Sci-fi as written by Anthony Trollope? The Palliser novels as imagined by Ray Bradbury? Well, the only easy generalization about Jordan L. Hawk’s remarkable Whyborne & Griffin series is that Widdershins holds onto its own.

For her epic paranormal romance novels Ms. Hawk has created a fictional seaport city north of Boston called Widdershins. Founded in the 17th century by a group of men fleeing the witch trials in Salem, Widdershins is outwardly a typical thriving industrial city at the turn of the 20th century. But everyone outside of Widdershins knows that something is strange about the city. People who grow up there may leave, but they always come back. Something about the town won’t let them go. At the series’ center are the two characters of Griffin Flaherty and Percival Endicott Whyborne. Griffin is an ex-Pinkerton detective, cut loose after a mental breakdown, who comes to Widdershins in the eponymous first book, seeking to set up as a private detective. There he meets Percival Whyborne, the tall, pale-eyed, painfully shy Curator of Philology at the Ladysmith Museum. One thing about Whyborne that fascinates Griffin is that, while he is a son of the richest family in Widdershins, heir to vast railroad and industrial fortunes, he shuns his family and insists on living in a small flat on his modest curatorial salary. Moreover, there is a passionate streak inside Whyborne, hidden beneath a veneer of diffidence and social propriety. As Griffin gets caught up in an increasingly bizarre mystery involving Percival, he not only finds himself tapping into Whyborne’s unacknowledged magical skills, but into his long-suppressed passion as well.

At times over-the-top in its bizarre paranormal shenanigans, the Whyborne & Griffin series anchors the reader in the evolving connection between these two brilliant, damaged men. Beset from all sides by murder and sorcery, Griffin and Percival struggle to trust in each other’s love. Supported by Whyborne’s colleague and best friend, Egyptologist Dr. Christine Putnam – a vehement feminist who is more at home shooting a rifle than holding a teacup – Griffin and Percival try to build a life as a couple in a world that is both hostile to them and seething with unseen magic.

Throughout the books the backstories of both men pervade the plotlines. Whyborne’s richly sinister family — his unscrupulous robber-baron father, Niles, his neurasthenic but loving mother Heliabel, and his dismissive and arrogant siblings Guinevere and Stanford — each have an important role in the unraveling of the complicated Gordian knot of interconnected plotlines in which Ms. Hawk ensnares us. But Griffin has his family issues as well; an adopted child, he yearns to reconnect with his Midwestern, religiously conservative family. The fact that the two men can never show their feelings to each other in any way that would tip off those around them simply adds an edge of poignancy to their relationship.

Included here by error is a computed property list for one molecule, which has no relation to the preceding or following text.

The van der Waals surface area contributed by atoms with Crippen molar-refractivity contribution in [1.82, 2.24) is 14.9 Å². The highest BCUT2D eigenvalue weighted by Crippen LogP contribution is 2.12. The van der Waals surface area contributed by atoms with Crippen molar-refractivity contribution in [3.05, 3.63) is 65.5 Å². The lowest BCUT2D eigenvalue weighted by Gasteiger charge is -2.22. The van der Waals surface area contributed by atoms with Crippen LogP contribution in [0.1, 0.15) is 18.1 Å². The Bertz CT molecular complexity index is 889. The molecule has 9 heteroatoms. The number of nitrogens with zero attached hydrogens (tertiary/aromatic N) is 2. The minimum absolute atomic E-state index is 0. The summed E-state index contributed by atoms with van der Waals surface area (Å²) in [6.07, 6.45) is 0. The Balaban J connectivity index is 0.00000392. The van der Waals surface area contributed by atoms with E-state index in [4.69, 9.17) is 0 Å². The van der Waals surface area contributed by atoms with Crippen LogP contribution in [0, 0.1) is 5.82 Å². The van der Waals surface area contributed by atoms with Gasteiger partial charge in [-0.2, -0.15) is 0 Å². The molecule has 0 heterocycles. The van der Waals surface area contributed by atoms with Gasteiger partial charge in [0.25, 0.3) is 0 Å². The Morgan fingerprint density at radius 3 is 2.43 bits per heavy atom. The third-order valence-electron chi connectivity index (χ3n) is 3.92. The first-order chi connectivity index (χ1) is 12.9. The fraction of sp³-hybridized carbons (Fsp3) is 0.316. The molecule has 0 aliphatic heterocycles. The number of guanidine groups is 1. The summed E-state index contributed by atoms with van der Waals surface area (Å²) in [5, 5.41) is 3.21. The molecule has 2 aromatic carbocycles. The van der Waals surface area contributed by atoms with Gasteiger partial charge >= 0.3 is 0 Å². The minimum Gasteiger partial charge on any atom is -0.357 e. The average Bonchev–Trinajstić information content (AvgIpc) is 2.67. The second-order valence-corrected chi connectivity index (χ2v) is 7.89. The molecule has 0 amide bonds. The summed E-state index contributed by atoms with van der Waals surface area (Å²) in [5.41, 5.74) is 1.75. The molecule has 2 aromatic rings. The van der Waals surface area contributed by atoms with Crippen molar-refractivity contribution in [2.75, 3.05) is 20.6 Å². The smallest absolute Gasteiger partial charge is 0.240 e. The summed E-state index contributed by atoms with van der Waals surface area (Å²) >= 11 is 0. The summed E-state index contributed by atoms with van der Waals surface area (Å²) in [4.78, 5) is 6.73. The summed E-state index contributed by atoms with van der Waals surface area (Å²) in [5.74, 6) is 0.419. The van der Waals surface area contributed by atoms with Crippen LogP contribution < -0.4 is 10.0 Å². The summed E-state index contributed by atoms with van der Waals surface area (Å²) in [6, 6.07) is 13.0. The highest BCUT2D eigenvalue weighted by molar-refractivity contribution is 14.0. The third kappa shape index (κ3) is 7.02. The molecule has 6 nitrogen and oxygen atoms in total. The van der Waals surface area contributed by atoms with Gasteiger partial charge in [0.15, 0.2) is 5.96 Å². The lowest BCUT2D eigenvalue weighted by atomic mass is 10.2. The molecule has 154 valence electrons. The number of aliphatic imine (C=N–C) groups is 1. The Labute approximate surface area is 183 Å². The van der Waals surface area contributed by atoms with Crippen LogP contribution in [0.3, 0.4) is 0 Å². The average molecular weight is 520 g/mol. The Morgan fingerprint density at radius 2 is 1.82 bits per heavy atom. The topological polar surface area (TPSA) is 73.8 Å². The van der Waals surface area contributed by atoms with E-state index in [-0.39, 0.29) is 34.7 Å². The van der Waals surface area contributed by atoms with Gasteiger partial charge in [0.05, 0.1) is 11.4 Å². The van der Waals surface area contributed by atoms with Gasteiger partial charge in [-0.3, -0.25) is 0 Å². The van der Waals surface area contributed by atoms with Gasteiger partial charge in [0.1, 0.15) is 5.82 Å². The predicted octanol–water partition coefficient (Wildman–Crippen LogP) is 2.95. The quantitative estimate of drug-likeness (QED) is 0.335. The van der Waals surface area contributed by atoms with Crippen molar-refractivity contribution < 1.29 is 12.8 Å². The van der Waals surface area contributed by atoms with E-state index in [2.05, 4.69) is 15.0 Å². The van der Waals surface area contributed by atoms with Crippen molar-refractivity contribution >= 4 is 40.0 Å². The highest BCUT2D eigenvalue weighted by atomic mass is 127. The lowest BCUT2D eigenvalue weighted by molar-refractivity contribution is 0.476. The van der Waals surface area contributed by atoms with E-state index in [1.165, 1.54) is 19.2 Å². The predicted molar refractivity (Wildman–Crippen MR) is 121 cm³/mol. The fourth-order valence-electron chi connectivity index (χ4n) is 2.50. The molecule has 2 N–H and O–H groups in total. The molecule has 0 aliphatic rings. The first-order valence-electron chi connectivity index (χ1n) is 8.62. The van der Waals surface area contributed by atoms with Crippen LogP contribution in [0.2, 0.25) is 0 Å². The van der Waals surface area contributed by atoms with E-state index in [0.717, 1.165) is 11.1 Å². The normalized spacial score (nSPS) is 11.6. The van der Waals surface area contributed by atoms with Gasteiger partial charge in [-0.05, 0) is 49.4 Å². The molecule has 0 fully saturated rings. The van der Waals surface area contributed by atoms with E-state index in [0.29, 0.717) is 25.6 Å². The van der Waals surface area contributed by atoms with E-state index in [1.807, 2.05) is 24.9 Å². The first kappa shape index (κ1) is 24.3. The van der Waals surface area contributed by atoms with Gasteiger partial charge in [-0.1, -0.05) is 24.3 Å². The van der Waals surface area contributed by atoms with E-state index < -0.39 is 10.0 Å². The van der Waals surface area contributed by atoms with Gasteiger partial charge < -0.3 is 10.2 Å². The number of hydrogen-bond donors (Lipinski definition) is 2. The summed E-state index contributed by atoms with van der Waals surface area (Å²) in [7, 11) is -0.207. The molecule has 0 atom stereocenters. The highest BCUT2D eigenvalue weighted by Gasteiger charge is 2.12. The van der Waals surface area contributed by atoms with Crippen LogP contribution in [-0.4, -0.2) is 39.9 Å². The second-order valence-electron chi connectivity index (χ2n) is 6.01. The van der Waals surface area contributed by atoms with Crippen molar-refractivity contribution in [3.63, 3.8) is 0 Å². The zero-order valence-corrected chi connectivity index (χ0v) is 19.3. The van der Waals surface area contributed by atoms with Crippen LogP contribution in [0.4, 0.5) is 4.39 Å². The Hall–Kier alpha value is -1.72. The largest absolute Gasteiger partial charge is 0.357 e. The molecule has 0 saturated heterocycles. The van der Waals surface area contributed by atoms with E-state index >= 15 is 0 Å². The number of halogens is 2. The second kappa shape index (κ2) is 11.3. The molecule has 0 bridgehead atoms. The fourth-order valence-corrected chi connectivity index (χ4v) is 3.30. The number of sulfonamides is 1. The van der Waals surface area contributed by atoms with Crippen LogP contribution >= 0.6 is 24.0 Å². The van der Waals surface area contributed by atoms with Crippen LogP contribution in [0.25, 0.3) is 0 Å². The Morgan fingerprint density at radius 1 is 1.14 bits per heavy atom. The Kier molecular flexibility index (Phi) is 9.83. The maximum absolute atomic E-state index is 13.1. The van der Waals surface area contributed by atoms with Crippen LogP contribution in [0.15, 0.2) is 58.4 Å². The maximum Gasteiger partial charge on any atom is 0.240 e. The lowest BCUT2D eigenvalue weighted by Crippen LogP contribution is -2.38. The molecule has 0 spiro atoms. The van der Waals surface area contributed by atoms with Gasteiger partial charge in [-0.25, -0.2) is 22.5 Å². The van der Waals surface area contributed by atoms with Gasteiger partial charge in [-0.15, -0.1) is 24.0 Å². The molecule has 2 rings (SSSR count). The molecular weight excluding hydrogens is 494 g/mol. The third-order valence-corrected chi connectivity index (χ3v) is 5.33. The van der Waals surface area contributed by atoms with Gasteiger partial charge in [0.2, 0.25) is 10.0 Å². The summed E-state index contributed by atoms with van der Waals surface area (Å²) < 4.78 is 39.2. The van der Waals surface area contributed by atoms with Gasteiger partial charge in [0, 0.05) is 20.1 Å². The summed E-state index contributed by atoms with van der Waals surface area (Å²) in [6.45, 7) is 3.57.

In three of the seven books, the narrative moves outside of Widdershins itself. The second novel, Threshold, takes our heroes to a mining town in the Wild West, which has its own paranormal problems focused on Native American legends and the mountain that looms over the mining enterprise. Necropolis, the fourth book in the series, has Whyborne and Griffin follow Dr. Putnam to Egypt, where eerier-than-usual doings have raised an alarm. Hoarfrost, the sixth installment, takes the crew to Alaska, this time with Griffin’s brother Jack and Christine’s half-Egyptian fiancé, Iskander, as part of their team. It is in Hoarfrost, a goldmining operation, that several mysterious threads from previous novels come together. It is both the most absurd and the most harrowing of the novels, pushing every member of the cast to the edge, testing friendship, sanity, and love alike.

The other books take place in and around Widdershins itself, but believe me when I assure you that there’s no dearth of creepiness right at home for our boys and their friends. Stormhaven is a brutal insane asylum near Widdershins, whose cruel treatment of its (not always guilty) inmates seems oddly tied to the Whyborne family’s less savory side. Bloodline stays close to home as well, and reveals startling truths about the Whyborne family that even their ruthless business practices never suggested.

I’ve just finished Maelstrom, seventh in the series, which has kept me hooked from the very first volume, Widdershins. The maelstrom of the seventh volume is the vortex of magic on which Widdershins was built, whose influence, it turns out, stretches halfway around the world and is linked to the ancient past.

Although each of the books is action-packed and builds on the men’s growing love for each other, I am always happiest when things happen in Whyborne’s hometown and in his rambling, arcana-filled museum, the Ladysmith, designed by a mad architect who subsequently killed himself. The museum is almost another character in the series, caught in the same arcane history of hidden magic, and its collections become a global microcosm of paranormality that lead our lovers and their friends on the series of adventures that test their courage and risk their lives. Each book offers its charms and excitement, but it is the family of characters, good, bad and eccentric, that we come to care about most.

Go buy Widdershins and get started. You won’t regret it.

The books in this series (so far) are:
1. Widdershins
1.5 Eidolon
2. Threshold
3. Stormhaven
3.5 Carousel
4. Necropolis
5. Bloodline
6. Hoarfrost
7. Maelstrom

Ulysses Dietz

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